Members of British delegation yesterday said the success of Bangladeshi origin community in the UK is much encouraging, especially the new generation have been playing a laudable role in a big way in the British society.
The six-men British-Bangladeshi team of the successful individuals said this while addressing a press conference in Sylhet in the afternoon. Some officials of British high commission were also present.
They came to the country on May 24 on a five-day visit. The foreign and commonwealth office of the UK sponsored the tour to focus on the role of the British Bangladeshis in the UK and their relationship with the government there.
Stressing the importance of the diversity in the UK, highlighting the achievements of the expatriate community in several spheres, projecting a liberal outlook of Islam as held by the Bangladeshi community in Britain, dispelling possible misconceptions related to the community and acquiring more in-depth knowledge about the country in general are some of the points of the visit, they added.
Coming from a varied background, the delegation has an author, a BBC presenter, a sports organiser and educationist and a successful British-Bangladeshi entrepreneur.
“We have already made our way into the mainstream British society. Braving all sorts of racial discrimination and other social barriers, by now people are well set through their tireless efforts and merits. Our people are ready to contribute for further development in the education sector in Bangladesh too,” they said.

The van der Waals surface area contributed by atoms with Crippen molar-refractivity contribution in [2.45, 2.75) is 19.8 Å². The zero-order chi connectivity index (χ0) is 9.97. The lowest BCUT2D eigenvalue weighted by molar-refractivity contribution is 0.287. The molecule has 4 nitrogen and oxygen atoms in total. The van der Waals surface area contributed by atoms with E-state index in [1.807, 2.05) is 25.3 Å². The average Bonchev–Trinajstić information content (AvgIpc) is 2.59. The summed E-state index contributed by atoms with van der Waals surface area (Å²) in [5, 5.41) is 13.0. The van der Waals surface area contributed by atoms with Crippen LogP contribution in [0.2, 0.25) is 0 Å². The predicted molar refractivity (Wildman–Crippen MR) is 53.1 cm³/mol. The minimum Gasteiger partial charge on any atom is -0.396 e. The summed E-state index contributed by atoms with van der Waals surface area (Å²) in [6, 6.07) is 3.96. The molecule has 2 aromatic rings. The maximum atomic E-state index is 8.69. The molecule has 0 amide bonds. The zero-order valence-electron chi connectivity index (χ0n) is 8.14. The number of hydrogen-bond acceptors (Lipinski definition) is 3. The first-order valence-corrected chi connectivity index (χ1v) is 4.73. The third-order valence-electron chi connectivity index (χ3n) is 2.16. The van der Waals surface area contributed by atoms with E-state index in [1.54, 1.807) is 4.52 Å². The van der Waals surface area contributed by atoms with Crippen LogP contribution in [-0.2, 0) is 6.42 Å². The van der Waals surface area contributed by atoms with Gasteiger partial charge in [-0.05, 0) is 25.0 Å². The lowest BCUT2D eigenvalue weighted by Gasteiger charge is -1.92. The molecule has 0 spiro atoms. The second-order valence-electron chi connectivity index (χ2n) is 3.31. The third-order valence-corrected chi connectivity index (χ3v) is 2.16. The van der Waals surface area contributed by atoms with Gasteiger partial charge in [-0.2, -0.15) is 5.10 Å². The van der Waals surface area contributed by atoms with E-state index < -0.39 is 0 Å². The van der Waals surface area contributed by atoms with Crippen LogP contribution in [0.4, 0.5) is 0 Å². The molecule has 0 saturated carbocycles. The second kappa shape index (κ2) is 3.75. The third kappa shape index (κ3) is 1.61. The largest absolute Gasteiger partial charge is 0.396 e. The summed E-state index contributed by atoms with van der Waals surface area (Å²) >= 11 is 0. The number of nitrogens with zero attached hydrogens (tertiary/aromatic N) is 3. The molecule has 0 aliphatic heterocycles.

“We are now much more confident and yet many things are to be done here,” said Rubina Khan, a member of the delegation.
Author and owner of a publishing house, Rubina said there are initiatives to stop any sort of racial discrimination. The British authority as well as the community itself is also sincere to achieve the goal. Bangladeshi origin Rubina's novel was critically acclaimed 'Rainbow Hands' which was based on her experiences as a community worker in London during the racial turmoil. She is proud of her Bangalee roots.
She said it is possible for Islam and the west to be compatible.
Mohammad Bilal Abdullah, one of the founding directors of Ebrahim Community College, said, we are proud to be a British and a Muslim too, having root in Bangladesh. We are already in the mainstream of the British society, he added. Abdullah is a member of the UK-Indonesian Islamic Advisory Group too.
The other members of the delegation include Mesba Ahmed, who is the chief executive of London Tigers Football, a sports club, and Konnie Huq, Cambridge University graduate, was the presenter of a popular children's magazine show 'Blue Peter' on the BBC for long.
Abdul Quaiyum Jamal Khalique is a leading Bangladeshi entrepreneur, who also has a range of other businesses. Khalique and family members have charities in Bangladesh. They had helped the Sidr victims in a big way.
Oxford University graduate Tasmin Lucia Khan is a presenter and producer in BBC television.
The group reached Sylhet on Tuesday and joined a number of programmes. They talked to the Sylhet mayor and visited different institutions, including Sylhet Govt Alia Madrasa. Besides, the team joined a view exchange meeting with the cross-section of people in the evening.
Over a half million Bangladeshis have been in the UK for long. Most of them are from the greater Sylhet region.